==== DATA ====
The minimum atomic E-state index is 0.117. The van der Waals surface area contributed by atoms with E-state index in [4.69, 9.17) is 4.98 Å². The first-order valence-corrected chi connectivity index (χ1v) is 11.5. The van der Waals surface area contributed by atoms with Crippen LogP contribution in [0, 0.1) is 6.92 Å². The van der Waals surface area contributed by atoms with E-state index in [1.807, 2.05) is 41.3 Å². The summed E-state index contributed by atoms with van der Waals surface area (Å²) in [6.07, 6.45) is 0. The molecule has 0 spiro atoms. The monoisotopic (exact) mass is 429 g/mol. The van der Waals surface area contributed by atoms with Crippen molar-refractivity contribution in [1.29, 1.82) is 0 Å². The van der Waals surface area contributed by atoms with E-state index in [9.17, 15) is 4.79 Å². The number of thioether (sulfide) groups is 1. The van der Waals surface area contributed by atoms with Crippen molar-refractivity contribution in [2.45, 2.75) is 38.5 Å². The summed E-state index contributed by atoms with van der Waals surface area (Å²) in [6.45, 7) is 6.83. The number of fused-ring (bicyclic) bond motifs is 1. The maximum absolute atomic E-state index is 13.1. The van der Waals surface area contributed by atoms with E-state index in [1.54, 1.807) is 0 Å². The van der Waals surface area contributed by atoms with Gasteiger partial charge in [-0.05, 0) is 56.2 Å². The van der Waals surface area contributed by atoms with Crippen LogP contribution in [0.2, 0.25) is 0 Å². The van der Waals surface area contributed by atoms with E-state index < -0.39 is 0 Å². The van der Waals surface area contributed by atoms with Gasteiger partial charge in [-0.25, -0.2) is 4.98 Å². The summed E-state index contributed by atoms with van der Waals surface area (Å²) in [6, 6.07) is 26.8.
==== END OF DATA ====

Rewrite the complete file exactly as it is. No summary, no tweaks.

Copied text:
The minimum atomic E-state index is 0.117. The van der Waals surface area contributed by atoms with E-state index in [4.69, 9.17) is 4.98 Å². The first-order valence-corrected chi connectivity index (χ1v) is 11.5. The van der Waals surface area contributed by atoms with Crippen LogP contribution in [0, 0.1) is 6.92 Å². The van der Waals surface area contributed by atoms with E-state index in [1.807, 2.05) is 41.3 Å². The summed E-state index contributed by atoms with van der Waals surface area (Å²) in [6.07, 6.45) is 0. The molecule has 0 spiro atoms. The monoisotopic (exact) mass is 429 g/mol. The van der Waals surface area contributed by atoms with Crippen molar-refractivity contribution in [1.29, 1.82) is 0 Å². The van der Waals surface area contributed by atoms with E-state index in [9.17, 15) is 4.79 Å². The number of thioether (sulfide) groups is 1. The van der Waals surface area contributed by atoms with Crippen molar-refractivity contribution in [2.45, 2.75) is 38.5 Å². The summed E-state index contributed by atoms with van der Waals surface area (Å²) in [6.45, 7) is 6.83. The number of fused-ring (bicyclic) bond motifs is 1. The maximum absolute atomic E-state index is 13.1. The van der Waals surface area contributed by atoms with E-state index in [1.54, 1.807) is 0 Å². The van der Waals surface area contributed by atoms with Gasteiger partial charge in [-0.05, 0) is 56.2 Å². The van der Waals surface area contributed by atoms with Crippen LogP contribution in [0.2, 0.25) is 0 Å². The van der Waals surface area contributed by atoms with E-state index < -0.39 is 0 Å². The van der Waals surface area contributed by atoms with Gasteiger partial charge in [-0.25, -0.2) is 4.98 Å². The summed E-state index contributed by atoms with van der Waals surface area (Å²) in [6, 6.07) is 26.8.